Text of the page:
Monday, July 23, 2012

Safe at Home

     It had been a beautiful afternoon.  The weather could not have been lovelier; the breeze was light, the grounds inviting and the crowd as gracious and polite as could be.  Little kids in royal blue number 10 jerseys played baseball with their parents on the periphery of the field while oldtimers clutched their programs and wiped a tear.  All in all, a perfectly splendid day for an induction into the Baseball Hall of Fame in beautiful Cooperstown, New York.  And that's what made it all so sad.
     Maybe it was the Hall of Fame's traditional indifference towards third basemen.  Maybe it was the flexibility of the rules regarding inclusion before the Veterans Committee took over; maybe it was because his stats were incorrectly evaluated. Maybe he ticked off the reporters, maybe he called 'em as he saw 'em one time too many.  You might as well blame it on sunspots.
    Ron had been unfairly overlooked and no matter how brightly the sun shone down in Cooperstown on the 18,000 plus fans and 43 current Hall of Famers that attended, including Sandy Koufax, Juan Marichal, Yogi Berra, Willie Mays, Johnny Bench, Ryne Sandburg, Bruce Sutter, Andre Dawson, Billy Williams, Fergie Jenkins and God love him- longtime friend and teammate Ernie Banks; who was barely holding it together and struggling to find something positive to say about the HOF that day; a part of Cubbie loyalists everywhere still shook their heads in disgust and wished it could have been otherwise.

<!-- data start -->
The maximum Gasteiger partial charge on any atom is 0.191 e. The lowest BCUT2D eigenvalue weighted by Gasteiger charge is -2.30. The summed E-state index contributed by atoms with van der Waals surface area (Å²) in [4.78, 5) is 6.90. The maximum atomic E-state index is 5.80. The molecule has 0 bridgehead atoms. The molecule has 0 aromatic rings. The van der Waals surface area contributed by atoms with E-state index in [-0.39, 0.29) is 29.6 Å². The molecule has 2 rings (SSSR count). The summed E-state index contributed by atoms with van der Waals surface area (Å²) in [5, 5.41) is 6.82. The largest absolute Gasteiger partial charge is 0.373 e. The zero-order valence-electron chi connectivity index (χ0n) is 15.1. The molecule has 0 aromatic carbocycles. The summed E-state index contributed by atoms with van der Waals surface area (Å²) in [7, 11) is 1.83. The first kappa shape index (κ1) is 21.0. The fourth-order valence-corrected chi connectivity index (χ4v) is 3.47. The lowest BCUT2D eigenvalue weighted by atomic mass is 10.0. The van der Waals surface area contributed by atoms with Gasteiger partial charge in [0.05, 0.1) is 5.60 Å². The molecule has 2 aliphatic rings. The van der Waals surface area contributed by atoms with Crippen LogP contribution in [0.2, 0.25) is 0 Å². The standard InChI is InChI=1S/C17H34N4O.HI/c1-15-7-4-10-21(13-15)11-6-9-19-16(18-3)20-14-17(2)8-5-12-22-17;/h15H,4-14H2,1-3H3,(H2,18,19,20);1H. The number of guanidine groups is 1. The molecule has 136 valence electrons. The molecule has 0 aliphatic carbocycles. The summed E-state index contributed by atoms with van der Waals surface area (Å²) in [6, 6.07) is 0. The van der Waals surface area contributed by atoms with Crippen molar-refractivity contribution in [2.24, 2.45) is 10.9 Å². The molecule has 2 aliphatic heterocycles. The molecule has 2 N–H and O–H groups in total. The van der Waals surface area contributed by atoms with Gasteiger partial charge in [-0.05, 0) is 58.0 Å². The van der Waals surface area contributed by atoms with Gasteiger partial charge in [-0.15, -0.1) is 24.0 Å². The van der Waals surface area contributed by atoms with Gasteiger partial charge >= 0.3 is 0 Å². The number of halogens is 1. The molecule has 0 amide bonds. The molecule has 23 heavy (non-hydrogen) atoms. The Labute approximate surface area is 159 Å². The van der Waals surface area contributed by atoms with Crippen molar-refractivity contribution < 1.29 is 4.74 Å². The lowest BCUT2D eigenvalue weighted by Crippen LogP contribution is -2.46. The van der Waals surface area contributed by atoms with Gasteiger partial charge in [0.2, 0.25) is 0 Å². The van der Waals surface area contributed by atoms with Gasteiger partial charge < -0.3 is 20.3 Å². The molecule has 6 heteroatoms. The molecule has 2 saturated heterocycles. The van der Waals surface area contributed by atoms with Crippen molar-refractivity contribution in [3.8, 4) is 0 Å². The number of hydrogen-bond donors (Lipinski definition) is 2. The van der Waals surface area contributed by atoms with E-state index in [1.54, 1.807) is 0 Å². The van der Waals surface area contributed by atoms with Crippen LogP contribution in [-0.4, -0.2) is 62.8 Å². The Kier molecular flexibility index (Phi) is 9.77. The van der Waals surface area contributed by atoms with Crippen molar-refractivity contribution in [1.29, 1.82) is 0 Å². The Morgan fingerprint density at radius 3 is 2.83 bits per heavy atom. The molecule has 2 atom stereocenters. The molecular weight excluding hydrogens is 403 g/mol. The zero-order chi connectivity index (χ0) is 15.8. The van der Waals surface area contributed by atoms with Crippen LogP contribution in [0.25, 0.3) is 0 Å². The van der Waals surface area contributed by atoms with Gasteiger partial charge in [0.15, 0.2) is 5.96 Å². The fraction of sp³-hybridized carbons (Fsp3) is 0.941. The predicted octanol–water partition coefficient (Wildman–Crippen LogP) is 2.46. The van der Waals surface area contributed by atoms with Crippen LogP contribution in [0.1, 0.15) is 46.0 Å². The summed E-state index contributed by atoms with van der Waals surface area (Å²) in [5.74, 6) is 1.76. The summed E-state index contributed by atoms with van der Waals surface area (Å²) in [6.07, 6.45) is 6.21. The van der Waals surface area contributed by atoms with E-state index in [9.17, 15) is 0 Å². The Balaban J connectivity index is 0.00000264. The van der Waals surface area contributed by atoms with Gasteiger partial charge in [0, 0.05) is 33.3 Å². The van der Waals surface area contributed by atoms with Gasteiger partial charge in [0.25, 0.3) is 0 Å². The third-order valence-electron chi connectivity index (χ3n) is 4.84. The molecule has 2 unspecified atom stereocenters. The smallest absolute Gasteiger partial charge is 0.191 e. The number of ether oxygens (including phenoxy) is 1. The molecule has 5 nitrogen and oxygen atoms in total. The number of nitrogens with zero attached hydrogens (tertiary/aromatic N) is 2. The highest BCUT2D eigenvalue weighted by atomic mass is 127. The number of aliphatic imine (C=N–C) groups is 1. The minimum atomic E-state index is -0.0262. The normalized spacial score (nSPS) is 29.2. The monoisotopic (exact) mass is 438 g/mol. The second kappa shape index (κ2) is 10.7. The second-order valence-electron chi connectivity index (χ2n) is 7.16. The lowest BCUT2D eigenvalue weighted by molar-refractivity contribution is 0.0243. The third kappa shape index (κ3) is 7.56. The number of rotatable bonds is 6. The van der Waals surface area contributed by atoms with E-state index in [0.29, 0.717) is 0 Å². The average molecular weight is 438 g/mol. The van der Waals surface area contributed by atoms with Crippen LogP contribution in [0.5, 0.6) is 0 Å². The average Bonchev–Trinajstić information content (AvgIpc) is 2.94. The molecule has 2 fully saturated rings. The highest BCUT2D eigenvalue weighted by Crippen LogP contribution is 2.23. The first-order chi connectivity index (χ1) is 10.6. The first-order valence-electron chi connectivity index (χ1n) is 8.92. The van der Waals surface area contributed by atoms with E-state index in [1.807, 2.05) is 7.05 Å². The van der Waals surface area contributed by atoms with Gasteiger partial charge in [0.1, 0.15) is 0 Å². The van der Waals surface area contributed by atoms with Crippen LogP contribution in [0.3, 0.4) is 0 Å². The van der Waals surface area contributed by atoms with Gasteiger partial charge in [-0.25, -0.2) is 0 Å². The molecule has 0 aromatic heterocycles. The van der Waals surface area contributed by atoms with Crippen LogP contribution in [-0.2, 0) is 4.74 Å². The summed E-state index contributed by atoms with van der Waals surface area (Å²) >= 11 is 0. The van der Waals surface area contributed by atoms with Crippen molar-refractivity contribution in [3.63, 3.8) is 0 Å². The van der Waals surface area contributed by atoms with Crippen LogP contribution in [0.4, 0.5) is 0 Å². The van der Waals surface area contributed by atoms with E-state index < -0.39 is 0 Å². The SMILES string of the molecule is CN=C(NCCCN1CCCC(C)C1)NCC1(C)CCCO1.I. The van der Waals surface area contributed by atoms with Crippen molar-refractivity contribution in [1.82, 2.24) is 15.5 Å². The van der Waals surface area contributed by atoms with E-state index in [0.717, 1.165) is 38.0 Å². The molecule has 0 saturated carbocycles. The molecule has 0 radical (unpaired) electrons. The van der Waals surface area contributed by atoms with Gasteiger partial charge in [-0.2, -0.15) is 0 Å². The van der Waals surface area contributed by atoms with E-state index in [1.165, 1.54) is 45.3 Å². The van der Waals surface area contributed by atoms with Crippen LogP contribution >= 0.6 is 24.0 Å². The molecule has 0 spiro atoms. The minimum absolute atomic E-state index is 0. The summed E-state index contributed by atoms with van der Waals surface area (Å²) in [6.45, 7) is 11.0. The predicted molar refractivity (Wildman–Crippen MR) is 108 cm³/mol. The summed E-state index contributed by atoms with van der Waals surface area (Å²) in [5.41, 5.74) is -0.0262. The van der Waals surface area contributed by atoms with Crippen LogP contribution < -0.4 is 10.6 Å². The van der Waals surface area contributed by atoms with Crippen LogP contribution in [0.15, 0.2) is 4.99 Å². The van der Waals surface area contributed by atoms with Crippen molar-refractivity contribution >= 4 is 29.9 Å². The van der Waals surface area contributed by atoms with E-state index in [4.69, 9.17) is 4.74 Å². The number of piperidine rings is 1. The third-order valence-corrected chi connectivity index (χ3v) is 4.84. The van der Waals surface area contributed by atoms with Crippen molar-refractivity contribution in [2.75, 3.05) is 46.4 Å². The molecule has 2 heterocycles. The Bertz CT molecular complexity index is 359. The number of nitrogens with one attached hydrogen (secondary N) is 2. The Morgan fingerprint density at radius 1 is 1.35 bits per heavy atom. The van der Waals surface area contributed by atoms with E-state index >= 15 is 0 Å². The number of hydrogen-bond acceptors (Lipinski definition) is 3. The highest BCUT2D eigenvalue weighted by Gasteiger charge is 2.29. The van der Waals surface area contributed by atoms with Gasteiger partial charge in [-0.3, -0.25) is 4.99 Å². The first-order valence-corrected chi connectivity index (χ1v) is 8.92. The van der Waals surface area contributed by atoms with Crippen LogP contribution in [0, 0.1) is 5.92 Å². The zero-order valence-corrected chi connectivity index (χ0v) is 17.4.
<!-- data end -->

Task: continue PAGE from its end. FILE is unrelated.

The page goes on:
Mrs. Hall was one of them.  Standing in the shade from a nearby bank of maples, she watched the crowds ebb and swell, waiting for the proceedings to begin.  For a while there seemed to be a large contingency of Cincinnati fans taking over, but a wave of blue appeared as the fans stood for the national anthem, and its overwhelming allegiance was immediately clear. (The Reds' Barry Larkin was also being inducted at that time; in a move exemplifying the Santos family's graciousness, Vicki began her speech with congratulations to Mr. Larkin first.)

Earlier that day, Mrs. Hall had raced over to the HOF just in time to catch Andre Dawson signing copies of his memoirs, "If You Love This Game".  The streets were just filling up with fans, and the hawkers for the ex-players and managers signing autographs (for a small fortune) along the strip were out in full force and good lungs.  As far as Mrs. H. could see, the only thing missing to make the fun complete was a chuck wagon selling Vienna Beef Hot Dogs alongside a pile of heartstoppingly greasy fries.
Everything appeared to go off without a hitch. Afterwards, the crowds dispelled as leisurely and congenially as they had emerged.  The ribbons came down, the press reported and moved on, the historians and record keepers marked their books and records and the family watched as they hung his plaque in that golden hallway with all the others.  It was all so perfect.

It's just a crying shame Ron wasn't there to see it happen.

Tell your friends!